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The most over-looked lipo charger spec: Balance Current

If you think you know everything there is to know about Lipo chargers, then I've got a challenge for you because there is one specification of Lipo chargers, that is commonly overlooked and it's kind of a big deal, it can make your charge cycle take way way longer even if you've got a big powerful charger and a powerful power supply, that parameter is the balance charge current in this blog we're going to talk about why the balance charge current definitely should not be overlooked when you're picking which charger you want to get.

When you shop for a charger, the biggest question that I think you got to ask is how long will it take to charge my batteries. Given enough time in a very tiny weak charger could charge a very very large battery, but who wants to sit around for hours and hours, will you wait for packs to charge you want to get flying.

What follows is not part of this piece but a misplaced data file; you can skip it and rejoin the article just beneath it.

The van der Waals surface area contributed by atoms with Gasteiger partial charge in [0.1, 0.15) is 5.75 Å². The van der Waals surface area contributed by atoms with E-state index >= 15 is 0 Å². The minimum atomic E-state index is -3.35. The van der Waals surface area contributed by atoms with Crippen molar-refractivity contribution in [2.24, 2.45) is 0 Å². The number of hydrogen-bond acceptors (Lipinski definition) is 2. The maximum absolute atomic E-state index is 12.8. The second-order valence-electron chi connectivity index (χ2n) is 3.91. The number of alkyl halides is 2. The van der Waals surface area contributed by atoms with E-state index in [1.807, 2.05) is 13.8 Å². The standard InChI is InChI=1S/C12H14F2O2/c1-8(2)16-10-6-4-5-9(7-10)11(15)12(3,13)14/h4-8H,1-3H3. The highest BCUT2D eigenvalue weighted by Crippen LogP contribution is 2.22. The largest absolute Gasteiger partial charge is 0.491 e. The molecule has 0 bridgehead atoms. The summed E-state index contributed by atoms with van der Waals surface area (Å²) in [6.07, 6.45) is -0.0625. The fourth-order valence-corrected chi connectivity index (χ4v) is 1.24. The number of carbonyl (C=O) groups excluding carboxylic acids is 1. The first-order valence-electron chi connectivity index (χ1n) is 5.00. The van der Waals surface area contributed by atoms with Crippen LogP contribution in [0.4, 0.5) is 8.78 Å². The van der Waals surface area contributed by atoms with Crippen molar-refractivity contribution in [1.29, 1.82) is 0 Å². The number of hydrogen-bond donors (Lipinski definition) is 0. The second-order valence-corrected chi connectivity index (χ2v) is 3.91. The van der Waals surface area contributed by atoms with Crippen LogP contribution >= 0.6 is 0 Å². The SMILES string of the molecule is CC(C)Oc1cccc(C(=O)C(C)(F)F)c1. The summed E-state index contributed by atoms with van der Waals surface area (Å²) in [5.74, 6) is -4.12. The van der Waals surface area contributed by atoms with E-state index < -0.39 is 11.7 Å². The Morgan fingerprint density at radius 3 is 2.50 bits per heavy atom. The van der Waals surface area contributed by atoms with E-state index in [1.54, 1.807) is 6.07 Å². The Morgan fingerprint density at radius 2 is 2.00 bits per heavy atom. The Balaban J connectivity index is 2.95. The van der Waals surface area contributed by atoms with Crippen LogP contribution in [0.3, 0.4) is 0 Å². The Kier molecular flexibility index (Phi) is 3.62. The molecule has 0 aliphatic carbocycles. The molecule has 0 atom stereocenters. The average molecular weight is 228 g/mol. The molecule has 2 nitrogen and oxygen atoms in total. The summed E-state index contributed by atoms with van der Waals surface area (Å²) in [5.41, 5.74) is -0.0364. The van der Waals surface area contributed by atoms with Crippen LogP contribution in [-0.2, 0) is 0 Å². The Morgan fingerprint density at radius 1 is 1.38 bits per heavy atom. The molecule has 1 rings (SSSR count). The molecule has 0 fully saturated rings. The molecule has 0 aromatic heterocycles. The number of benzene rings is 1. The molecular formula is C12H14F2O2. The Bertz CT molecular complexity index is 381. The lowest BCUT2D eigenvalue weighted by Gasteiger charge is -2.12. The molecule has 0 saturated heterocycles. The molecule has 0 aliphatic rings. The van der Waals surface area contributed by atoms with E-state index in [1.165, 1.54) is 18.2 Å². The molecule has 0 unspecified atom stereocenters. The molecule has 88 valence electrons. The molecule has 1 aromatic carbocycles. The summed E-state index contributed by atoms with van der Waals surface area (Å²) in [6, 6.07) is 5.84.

You're probably used to looking at parameters like the watt rating and here we're looking at the ISDT k2, which has a 500 watt rating across two channels or a 200 watt rating, or a 20 amp rating.

Now if you're not 100 percent sure how to analyze those things and figure out how long it's going to take to charge your battery is that enough for you, is 200 Watts enough? Is 500 Watts enough. But the one we're gonna talk about today, nobody thinks about it well, I say nobody. If you're one of the people who already knows about this, congratulations! But a lot of people overlook it.